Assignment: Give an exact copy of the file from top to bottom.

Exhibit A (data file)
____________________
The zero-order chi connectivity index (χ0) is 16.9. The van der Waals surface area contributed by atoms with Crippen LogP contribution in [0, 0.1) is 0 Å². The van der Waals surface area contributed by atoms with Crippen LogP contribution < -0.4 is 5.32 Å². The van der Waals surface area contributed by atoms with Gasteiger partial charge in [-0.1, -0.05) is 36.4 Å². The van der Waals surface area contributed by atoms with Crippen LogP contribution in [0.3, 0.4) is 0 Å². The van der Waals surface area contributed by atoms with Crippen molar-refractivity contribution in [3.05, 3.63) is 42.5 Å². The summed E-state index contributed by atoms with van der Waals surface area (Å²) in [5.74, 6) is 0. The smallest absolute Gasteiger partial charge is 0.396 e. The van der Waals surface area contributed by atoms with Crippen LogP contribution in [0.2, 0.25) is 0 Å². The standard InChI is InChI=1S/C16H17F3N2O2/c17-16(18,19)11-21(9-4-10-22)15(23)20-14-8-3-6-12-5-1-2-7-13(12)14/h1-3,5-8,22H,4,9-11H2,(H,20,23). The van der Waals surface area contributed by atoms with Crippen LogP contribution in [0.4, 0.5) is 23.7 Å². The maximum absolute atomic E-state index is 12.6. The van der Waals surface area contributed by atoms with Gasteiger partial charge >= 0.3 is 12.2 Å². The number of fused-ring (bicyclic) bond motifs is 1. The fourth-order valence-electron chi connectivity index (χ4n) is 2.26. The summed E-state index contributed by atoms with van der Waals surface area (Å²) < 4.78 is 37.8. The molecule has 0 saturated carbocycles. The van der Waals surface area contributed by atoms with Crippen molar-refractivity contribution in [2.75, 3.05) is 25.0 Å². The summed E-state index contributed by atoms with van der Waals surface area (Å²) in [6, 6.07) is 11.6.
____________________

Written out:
The zero-order chi connectivity index (χ0) is 16.9. The van der Waals surface area contributed by atoms with Crippen LogP contribution in [0, 0.1) is 0 Å². The van der Waals surface area contributed by atoms with Crippen LogP contribution < -0.4 is 5.32 Å². The van der Waals surface area contributed by atoms with Gasteiger partial charge in [-0.1, -0.05) is 36.4 Å². The van der Waals surface area contributed by atoms with Crippen LogP contribution in [0.3, 0.4) is 0 Å². The van der Waals surface area contributed by atoms with Crippen molar-refractivity contribution in [3.05, 3.63) is 42.5 Å². The summed E-state index contributed by atoms with van der Waals surface area (Å²) in [5.74, 6) is 0. The smallest absolute Gasteiger partial charge is 0.396 e. The van der Waals surface area contributed by atoms with Crippen LogP contribution in [0.2, 0.25) is 0 Å². The standard InChI is InChI=1S/C16H17F3N2O2/c17-16(18,19)11-21(9-4-10-22)15(23)20-14-8-3-6-12-5-1-2-7-13(12)14/h1-3,5-8,22H,4,9-11H2,(H,20,23). The van der Waals surface area contributed by atoms with Crippen LogP contribution in [0.4, 0.5) is 23.7 Å². The maximum absolute atomic E-state index is 12.6. The van der Waals surface area contributed by atoms with Gasteiger partial charge >= 0.3 is 12.2 Å². The number of fused-ring (bicyclic) bond motifs is 1. The fourth-order valence-electron chi connectivity index (χ4n) is 2.26. The summed E-state index contributed by atoms with van der Waals surface area (Å²) < 4.78 is 37.8. The molecule has 0 saturated carbocycles. The van der Waals surface area contributed by atoms with Crippen molar-refractivity contribution in [2.75, 3.05) is 25.0 Å². The summed E-state index contributed by atoms with van der Waals surface area (Å²) in [6, 6.07) is 11.6.